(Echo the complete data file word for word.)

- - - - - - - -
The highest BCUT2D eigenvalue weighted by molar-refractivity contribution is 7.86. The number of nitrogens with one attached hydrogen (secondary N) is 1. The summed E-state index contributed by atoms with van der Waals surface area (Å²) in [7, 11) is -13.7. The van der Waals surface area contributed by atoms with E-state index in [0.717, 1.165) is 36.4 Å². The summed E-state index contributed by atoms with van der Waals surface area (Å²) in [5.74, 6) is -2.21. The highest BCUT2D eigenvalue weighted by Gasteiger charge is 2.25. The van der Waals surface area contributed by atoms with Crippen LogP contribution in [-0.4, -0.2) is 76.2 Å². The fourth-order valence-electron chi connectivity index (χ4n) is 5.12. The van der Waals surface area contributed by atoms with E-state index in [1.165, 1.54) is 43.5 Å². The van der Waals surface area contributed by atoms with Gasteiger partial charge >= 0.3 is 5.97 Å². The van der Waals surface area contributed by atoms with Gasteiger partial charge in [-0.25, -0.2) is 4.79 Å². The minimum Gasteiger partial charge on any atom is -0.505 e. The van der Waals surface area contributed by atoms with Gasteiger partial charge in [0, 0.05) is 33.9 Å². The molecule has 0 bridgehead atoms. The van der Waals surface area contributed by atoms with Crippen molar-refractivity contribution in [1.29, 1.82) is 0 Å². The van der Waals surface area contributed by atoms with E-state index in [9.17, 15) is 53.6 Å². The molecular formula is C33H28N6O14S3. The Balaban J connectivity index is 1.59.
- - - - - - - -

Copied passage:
The highest BCUT2D eigenvalue weighted by molar-refractivity contribution is 7.86. The number of nitrogens with one attached hydrogen (secondary N) is 1. The summed E-state index contributed by atoms with van der Waals surface area (Å²) in [7, 11) is -13.7. The van der Waals surface area contributed by atoms with E-state index in [0.717, 1.165) is 36.4 Å². The summed E-state index contributed by atoms with van der Waals surface area (Å²) in [5.74, 6) is -2.21. The highest BCUT2D eigenvalue weighted by Gasteiger charge is 2.25. The van der Waals surface area contributed by atoms with Crippen LogP contribution in [-0.4, -0.2) is 76.2 Å². The fourth-order valence-electron chi connectivity index (χ4n) is 5.12. The van der Waals surface area contributed by atoms with E-state index in [1.165, 1.54) is 43.5 Å². The van der Waals surface area contributed by atoms with Gasteiger partial charge >= 0.3 is 5.97 Å². The van der Waals surface area contributed by atoms with Gasteiger partial charge in [-0.25, -0.2) is 4.79 Å². The minimum Gasteiger partial charge on any atom is -0.505 e. The van der Waals surface area contributed by atoms with Gasteiger partial charge in [0, 0.05) is 33.9 Å². The molecule has 0 bridgehead atoms. The van der Waals surface area contributed by atoms with Crippen molar-refractivity contribution in [1.29, 1.82) is 0 Å². The van der Waals surface area contributed by atoms with E-state index in [9.17, 15) is 53.6 Å². The molecular formula is C33H28N6O14S3. The Balaban J connectivity index is 1.59.